The hospitality industry has become an even stronger pillar of the European economy over the past few years.
Indeed, the hospitality industry alone created 1,6million jobs in Europe between 2013 and 2016 taking itsworkforce
from 10,3 million employees to 11,9 million, while the number of enterprises raised from 1,82 to almost 2 million.
Turnover also increased by 20% from 507 to 605 billion EUR over the same period. Improved European policy
framework thanks to the excellent cooperation with the EU Institutions, as well as increased tourism demand
drove the development of the sector, which is the 3
largest socio-economic activity in Europe.
COLLABORATIVE ECONOMY – Set up the European regulatory framework to allow for fair competition and to
ensure consumer protection
The EU made significant steps towards tackling the challenges the rapidly developing ‘collaborative’ economy
poses to the economy and society. The adoption of the related Commission Communication in 2016, the
Commission short-term rentals accommodation workshops in 2017 and the Commission action in July 2018
obliging AirBnB to comply with basic rules are showing the increasing intensity with which Europe is ready to
settle the drawbacks of the ‘collaborative’ economy. This was fully supported by the European Parliament report
“On a European Agenda for the collaborative economy” published in June 2017. HOTREC pro-actively contributed
to the matter since November 2015, first issuing a position paper and then defining five key pillars for a responsible
and sustainable ‘collaborative’ economy.
DIGITAL – Regulate platform to business relations to allow for fairness and transparency
The European Commission rightly identified the key challenges European (hospitality) businesses are facing
vis-à-vis online platforms, namely the lack of transparency and fairness, which was also well addressed by the
European Parliament report on online platforms published in June 2017. The platform-to-business Regulation
(adopted in the EP on 17 April 2019) is a step in the right direction and the newly created Platform Observatory
shall help monitoring work-in-progress and draw the necessary lines of the Regulation’s review which shall take
place in 2022. One topic to be reviewed shall be platforms’ restriction for businesses to offer different conditions
on their own distribution channels, which is today already prohibited in 5 European countries.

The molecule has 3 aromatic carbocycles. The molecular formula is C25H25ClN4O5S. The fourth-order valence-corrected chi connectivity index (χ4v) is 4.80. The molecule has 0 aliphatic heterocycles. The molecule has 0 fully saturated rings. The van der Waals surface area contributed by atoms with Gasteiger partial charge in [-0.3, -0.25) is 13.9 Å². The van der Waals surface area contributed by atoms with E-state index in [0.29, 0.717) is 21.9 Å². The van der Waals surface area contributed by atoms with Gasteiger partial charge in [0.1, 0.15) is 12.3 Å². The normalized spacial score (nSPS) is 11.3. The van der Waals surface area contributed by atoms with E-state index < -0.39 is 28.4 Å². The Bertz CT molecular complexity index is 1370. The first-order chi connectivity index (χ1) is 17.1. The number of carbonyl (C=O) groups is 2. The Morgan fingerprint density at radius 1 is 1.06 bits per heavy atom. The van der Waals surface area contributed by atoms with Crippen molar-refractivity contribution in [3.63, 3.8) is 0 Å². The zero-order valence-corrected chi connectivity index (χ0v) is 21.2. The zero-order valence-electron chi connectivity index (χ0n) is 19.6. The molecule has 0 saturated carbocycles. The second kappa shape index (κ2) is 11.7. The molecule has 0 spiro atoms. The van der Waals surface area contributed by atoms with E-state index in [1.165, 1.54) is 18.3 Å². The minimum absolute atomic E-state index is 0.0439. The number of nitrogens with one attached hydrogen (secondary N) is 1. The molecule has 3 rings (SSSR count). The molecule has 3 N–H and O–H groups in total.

TAXATION – Reform the VAT scheme while continuing to allow for low rates for hospitality services
The European Commission proposed to amend the rules setting VAT rates in the European Union. It is essential
that Member States continue to be able to apply reduced VAT rates to hospitality businesses, which proved
to create jobs and growth as showed the HOTREC VAT report published in April 2017. This is also key for the
competitiveness of Europe as a tourist destination, which growth of international tourism receipts lag behind
growth rates of the world average. The European Commission and the European Parliament are both supporting
this approach which still needs to be adopted by the Council.
CONSUMER AFFAIRS – REFIT – Increasing transparency and fairness of online platforms for consumers
Whilebuyingproducts throughonlineplatformskeep increasing, HOTRECactivelycontributed to theEU institutions’
efforts to modernise EU consumer legislation, namely increasing transparency and fairness. As a result of the
excellent work of the European Commission and European Parliament at this stage, some widespread unfair
commercial practices will be banned, consumer information on the online ranking of products will be enhanced
and consumers will know if they are protected by EU consumer law when shopping online. The text still needs to
be adopted at the time we are publishing this document.
DATA PROTECTION – a framework reasonably adjusted to SMEs
Companies in the hospitality sector are not likely to process personal data that risk the rights and freedoms of
their customers. On the other hand, their core business is not data processing. For these reasons, companies
in the sector do not need, in principle, to develop impact assessments, prior consultations or to hire a data
protection officer. This avoids more administrative and economic burdens to SMEs in the hospitality sector (90%
of the businesses being micro-enterprises).
2014-2019 EU MANDATE:
A STRONGER HOSPITALITY INDUSTRY
2019 EU elections
White Paper for Hospitality in Europe